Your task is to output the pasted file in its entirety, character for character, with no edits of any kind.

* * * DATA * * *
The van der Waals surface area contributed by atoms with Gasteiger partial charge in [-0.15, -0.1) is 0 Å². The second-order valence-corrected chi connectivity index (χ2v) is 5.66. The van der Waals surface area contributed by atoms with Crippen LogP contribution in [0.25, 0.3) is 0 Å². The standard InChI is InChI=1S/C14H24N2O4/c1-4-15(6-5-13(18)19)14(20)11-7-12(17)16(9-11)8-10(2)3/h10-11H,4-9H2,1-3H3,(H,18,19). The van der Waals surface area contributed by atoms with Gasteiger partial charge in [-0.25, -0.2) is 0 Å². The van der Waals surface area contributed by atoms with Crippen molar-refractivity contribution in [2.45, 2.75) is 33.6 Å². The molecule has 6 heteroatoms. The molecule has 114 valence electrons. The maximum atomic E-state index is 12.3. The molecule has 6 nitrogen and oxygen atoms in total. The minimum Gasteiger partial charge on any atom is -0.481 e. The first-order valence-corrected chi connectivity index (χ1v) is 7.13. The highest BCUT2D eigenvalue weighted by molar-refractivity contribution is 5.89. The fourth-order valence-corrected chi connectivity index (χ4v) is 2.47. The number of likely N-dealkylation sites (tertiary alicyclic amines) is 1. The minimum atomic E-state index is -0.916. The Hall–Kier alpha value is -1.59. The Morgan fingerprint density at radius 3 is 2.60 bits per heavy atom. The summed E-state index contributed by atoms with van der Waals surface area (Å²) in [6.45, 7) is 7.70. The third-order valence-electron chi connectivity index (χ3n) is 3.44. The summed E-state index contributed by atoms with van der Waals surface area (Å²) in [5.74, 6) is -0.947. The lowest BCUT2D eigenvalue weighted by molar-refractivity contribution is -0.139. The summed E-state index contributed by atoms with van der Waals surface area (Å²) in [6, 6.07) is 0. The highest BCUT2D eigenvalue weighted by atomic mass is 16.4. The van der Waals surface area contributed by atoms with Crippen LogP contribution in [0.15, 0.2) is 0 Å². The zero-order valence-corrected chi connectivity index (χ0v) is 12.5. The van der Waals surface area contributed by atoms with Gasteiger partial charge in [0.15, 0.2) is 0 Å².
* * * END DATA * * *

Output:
The van der Waals surface area contributed by atoms with Gasteiger partial charge in [-0.15, -0.1) is 0 Å². The second-order valence-corrected chi connectivity index (χ2v) is 5.66. The van der Waals surface area contributed by atoms with Crippen LogP contribution in [0.25, 0.3) is 0 Å². The standard InChI is InChI=1S/C14H24N2O4/c1-4-15(6-5-13(18)19)14(20)11-7-12(17)16(9-11)8-10(2)3/h10-11H,4-9H2,1-3H3,(H,18,19). The van der Waals surface area contributed by atoms with Gasteiger partial charge in [-0.25, -0.2) is 0 Å². The van der Waals surface area contributed by atoms with Crippen molar-refractivity contribution in [2.45, 2.75) is 33.6 Å². The molecule has 6 heteroatoms. The molecule has 114 valence electrons. The maximum atomic E-state index is 12.3. The molecule has 6 nitrogen and oxygen atoms in total. The minimum Gasteiger partial charge on any atom is -0.481 e. The first-order valence-corrected chi connectivity index (χ1v) is 7.13. The highest BCUT2D eigenvalue weighted by molar-refractivity contribution is 5.89. The fourth-order valence-corrected chi connectivity index (χ4v) is 2.47. The number of likely N-dealkylation sites (tertiary alicyclic amines) is 1. The minimum atomic E-state index is -0.916. The Hall–Kier alpha value is -1.59. The Morgan fingerprint density at radius 3 is 2.60 bits per heavy atom. The summed E-state index contributed by atoms with van der Waals surface area (Å²) in [6.45, 7) is 7.70. The third-order valence-electron chi connectivity index (χ3n) is 3.44. The summed E-state index contributed by atoms with van der Waals surface area (Å²) in [5.74, 6) is -0.947. The lowest BCUT2D eigenvalue weighted by molar-refractivity contribution is -0.139. The summed E-state index contributed by atoms with van der Waals surface area (Å²) in [6, 6.07) is 0. The highest BCUT2D eigenvalue weighted by atomic mass is 16.4. The van der Waals surface area contributed by atoms with Crippen LogP contribution in [0.15, 0.2) is 0 Å². The zero-order valence-corrected chi connectivity index (χ0v) is 12.5. The van der Waals surface area contributed by atoms with Gasteiger partial charge in [0.15, 0.2) is 0 Å².